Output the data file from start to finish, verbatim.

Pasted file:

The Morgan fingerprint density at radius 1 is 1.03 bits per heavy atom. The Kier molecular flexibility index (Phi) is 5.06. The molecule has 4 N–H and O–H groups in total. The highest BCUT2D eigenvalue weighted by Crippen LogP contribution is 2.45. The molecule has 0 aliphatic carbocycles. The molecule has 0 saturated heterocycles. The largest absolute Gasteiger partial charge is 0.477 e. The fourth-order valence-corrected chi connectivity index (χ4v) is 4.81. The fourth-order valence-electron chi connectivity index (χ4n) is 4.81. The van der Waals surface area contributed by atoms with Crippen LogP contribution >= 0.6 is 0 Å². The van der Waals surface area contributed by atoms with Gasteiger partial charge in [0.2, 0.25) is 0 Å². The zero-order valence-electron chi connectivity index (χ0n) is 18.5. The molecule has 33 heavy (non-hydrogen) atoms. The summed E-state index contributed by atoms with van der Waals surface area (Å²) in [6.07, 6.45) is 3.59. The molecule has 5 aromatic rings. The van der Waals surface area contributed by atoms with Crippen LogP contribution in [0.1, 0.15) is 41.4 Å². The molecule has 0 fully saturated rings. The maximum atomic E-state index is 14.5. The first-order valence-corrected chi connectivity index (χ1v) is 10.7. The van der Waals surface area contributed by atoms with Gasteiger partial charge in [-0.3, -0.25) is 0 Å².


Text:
The Morgan fingerprint density at radius 1 is 1.03 bits per heavy atom. The Kier molecular flexibility index (Phi) is 5.06. The molecule has 4 N–H and O–H groups in total. The highest BCUT2D eigenvalue weighted by Crippen LogP contribution is 2.45. The molecule has 0 aliphatic carbocycles. The molecule has 0 saturated heterocycles. The largest absolute Gasteiger partial charge is 0.477 e. The fourth-order valence-corrected chi connectivity index (χ4v) is 4.81. The fourth-order valence-electron chi connectivity index (χ4n) is 4.81. The van der Waals surface area contributed by atoms with Crippen LogP contribution >= 0.6 is 0 Å². The van der Waals surface area contributed by atoms with Gasteiger partial charge in [0.2, 0.25) is 0 Å². The zero-order valence-electron chi connectivity index (χ0n) is 18.5. The molecule has 33 heavy (non-hydrogen) atoms. The summed E-state index contributed by atoms with van der Waals surface area (Å²) in [6.07, 6.45) is 3.59. The molecule has 5 aromatic rings. The van der Waals surface area contributed by atoms with Crippen LogP contribution in [0.1, 0.15) is 41.4 Å². The molecule has 0 fully saturated rings. The maximum atomic E-state index is 14.5. The first-order valence-corrected chi connectivity index (χ1v) is 10.7. The van der Waals surface area contributed by atoms with Gasteiger partial charge in [-0.3, -0.25) is 0 Å².